“To deny Egypt its freedom of press is to deny its citizens the right to information,” he emphasizes. “This is why we cannot accept the president’s decrees, especially since journalism is the conscious of the nation.”
Behind him, a row of female journalists continue to chant about grinding the Muslim Brotherhood under their feet.
There are similar sentiments in Tahrir, and the procession of journalists arrives at 3 pm to be greeted by a group of young men passing out signs that read "EGYPT IS THE GRAVEYARD OF THE BROTHERHOOD…CATCH A BROTHER NOW!" Chants carry threats to the “illegitimate” organization, banners prohibit its members from entering the stage, and there is plenty of overheard talk of the “bastards” and “how to deal with them.” But there is little aggression to match it. Instead, the square is alive with beating drums, ear-piercing horns, and on at least two occasions shortly after sunset, fireworks.
“Of course I’m upset about recent events,” 18-year-old Mohamed Amin Idris insists, with a tabla in one hand and the colors of the flag streaked across both cheeks. “And that’s why we’re all here. But we’re all happy to be here because we took back the square. The Brotherhood tried to hijack it like they hijacked the revolution, but they need to understand Tahrir is Egypt, and it belongs to Egyptians.”
Mostafa Mahmoud Okasha agrees, having come all the way from Qena for what he knew would be an impressive turnout. The 23-year-old, who claims to have frequented the square in the early days of the revolution, recalls the despair at seeing “what had happened to it” in recent months. When asked how he would describe it now, Okasha replies, “healthy.”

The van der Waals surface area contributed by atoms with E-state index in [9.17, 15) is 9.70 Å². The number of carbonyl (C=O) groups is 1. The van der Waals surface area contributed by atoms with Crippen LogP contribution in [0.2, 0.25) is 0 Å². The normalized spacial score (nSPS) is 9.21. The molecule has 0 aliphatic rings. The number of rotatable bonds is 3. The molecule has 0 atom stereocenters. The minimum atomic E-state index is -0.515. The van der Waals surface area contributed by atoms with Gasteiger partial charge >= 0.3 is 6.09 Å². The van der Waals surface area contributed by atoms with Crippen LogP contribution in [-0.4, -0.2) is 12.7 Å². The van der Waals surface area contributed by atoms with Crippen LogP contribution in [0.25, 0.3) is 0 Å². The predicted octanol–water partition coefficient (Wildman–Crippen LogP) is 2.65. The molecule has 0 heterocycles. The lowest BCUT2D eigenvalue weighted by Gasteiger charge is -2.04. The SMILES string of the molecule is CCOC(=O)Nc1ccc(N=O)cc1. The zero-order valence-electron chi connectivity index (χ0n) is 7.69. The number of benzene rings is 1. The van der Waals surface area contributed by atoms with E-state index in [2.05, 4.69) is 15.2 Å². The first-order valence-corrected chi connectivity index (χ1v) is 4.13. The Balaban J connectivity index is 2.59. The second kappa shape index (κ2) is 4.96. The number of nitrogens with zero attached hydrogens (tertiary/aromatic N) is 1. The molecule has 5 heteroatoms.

“This is right, being able to agree,” he says. “Some of us voted for a president with ties to the Brotherhood, some of us didn’t. But we can all agree that nobody voted for a tyrant.”
Behind him, the onstage speaker announces, “there is a possibility that sexual offenders have been sent into this crowd to give us a bad name. Regardless of where they come from, anyone who harasses any girl in this square will be dealt with swiftly, and brutally, by all of us.” The statement is met with thunderous support.
As the crowd continues to swell to an almost immobile extent, disagreements of the sort that would have constituted a fistfight in previous weeks seem to instead mostly turn into experimental forms of group debate. Even the question of whether Morsy should step down, or just withdraw his decrees is discussed with cautious consideration. At one point, this reporter witnessed a middle-aged, pony-tailed man attempting to explain to a group of larger men in torn, traditional clothing the importance of the constitution.